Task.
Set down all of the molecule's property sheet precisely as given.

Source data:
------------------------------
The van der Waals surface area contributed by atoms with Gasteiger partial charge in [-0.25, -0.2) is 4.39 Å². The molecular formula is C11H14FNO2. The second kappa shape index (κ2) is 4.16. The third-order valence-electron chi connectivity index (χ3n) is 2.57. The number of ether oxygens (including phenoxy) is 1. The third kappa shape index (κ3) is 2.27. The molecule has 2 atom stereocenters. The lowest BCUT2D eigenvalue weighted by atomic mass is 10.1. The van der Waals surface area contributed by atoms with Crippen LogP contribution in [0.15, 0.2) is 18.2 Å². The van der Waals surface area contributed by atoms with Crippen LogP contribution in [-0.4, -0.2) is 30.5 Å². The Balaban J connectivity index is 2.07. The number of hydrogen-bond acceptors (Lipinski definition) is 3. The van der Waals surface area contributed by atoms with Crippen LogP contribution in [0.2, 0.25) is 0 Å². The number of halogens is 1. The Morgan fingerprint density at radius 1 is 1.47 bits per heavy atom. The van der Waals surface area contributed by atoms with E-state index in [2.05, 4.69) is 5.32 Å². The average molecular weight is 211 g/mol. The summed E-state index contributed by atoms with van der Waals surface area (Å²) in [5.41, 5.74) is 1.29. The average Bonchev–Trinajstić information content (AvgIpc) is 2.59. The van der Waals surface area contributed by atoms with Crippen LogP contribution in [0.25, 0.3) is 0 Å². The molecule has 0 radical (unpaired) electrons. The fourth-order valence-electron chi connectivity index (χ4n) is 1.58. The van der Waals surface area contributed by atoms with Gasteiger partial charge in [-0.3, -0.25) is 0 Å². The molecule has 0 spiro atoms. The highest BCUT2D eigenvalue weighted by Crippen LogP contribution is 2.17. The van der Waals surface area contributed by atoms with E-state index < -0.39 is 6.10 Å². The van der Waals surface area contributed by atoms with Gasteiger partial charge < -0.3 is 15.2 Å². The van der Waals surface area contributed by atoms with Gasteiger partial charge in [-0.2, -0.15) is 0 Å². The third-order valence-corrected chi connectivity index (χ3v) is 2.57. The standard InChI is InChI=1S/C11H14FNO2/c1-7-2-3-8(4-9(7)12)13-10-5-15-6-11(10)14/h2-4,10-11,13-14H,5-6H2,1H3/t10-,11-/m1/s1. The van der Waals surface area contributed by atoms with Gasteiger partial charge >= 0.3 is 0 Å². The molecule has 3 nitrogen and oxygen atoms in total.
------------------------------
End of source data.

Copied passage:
The van der Waals surface area contributed by atoms with Gasteiger partial charge in [-0.25, -0.2) is 4.39 Å². The molecular formula is C11H14FNO2. The second kappa shape index (κ2) is 4.16. The third-order valence-electron chi connectivity index (χ3n) is 2.57. The number of ether oxygens (including phenoxy) is 1. The third kappa shape index (κ3) is 2.27. The molecule has 2 atom stereocenters. The lowest BCUT2D eigenvalue weighted by atomic mass is 10.1. The van der Waals surface area contributed by atoms with Crippen LogP contribution in [0.15, 0.2) is 18.2 Å². The van der Waals surface area contributed by atoms with Crippen LogP contribution in [-0.4, -0.2) is 30.5 Å². The Balaban J connectivity index is 2.07. The number of hydrogen-bond acceptors (Lipinski definition) is 3. The van der Waals surface area contributed by atoms with Crippen LogP contribution in [0.2, 0.25) is 0 Å². The number of halogens is 1. The Morgan fingerprint density at radius 1 is 1.47 bits per heavy atom. The van der Waals surface area contributed by atoms with E-state index in [2.05, 4.69) is 5.32 Å². The average molecular weight is 211 g/mol. The summed E-state index contributed by atoms with van der Waals surface area (Å²) in [5.41, 5.74) is 1.29. The average Bonchev–Trinajstić information content (AvgIpc) is 2.59. The van der Waals surface area contributed by atoms with Crippen LogP contribution in [0.25, 0.3) is 0 Å². The molecule has 0 radical (unpaired) electrons. The fourth-order valence-electron chi connectivity index (χ4n) is 1.58. The van der Waals surface area contributed by atoms with Gasteiger partial charge in [-0.3, -0.25) is 0 Å². The molecule has 0 spiro atoms. The highest BCUT2D eigenvalue weighted by Crippen LogP contribution is 2.17. The van der Waals surface area contributed by atoms with E-state index < -0.39 is 6.10 Å². The van der Waals surface area contributed by atoms with Gasteiger partial charge < -0.3 is 15.2 Å². The van der Waals surface area contributed by atoms with Gasteiger partial charge in [-0.2, -0.15) is 0 Å². The third-order valence-corrected chi connectivity index (χ3v) is 2.57. The standard InChI is InChI=1S/C11H14FNO2/c1-7-2-3-8(4-9(7)12)13-10-5-15-6-11(10)14/h2-4,10-11,13-14H,5-6H2,1H3/t10-,11-/m1/s1. The van der Waals surface area contributed by atoms with Gasteiger partial charge >= 0.3 is 0 Å². The molecule has 3 nitrogen and oxygen atoms in total.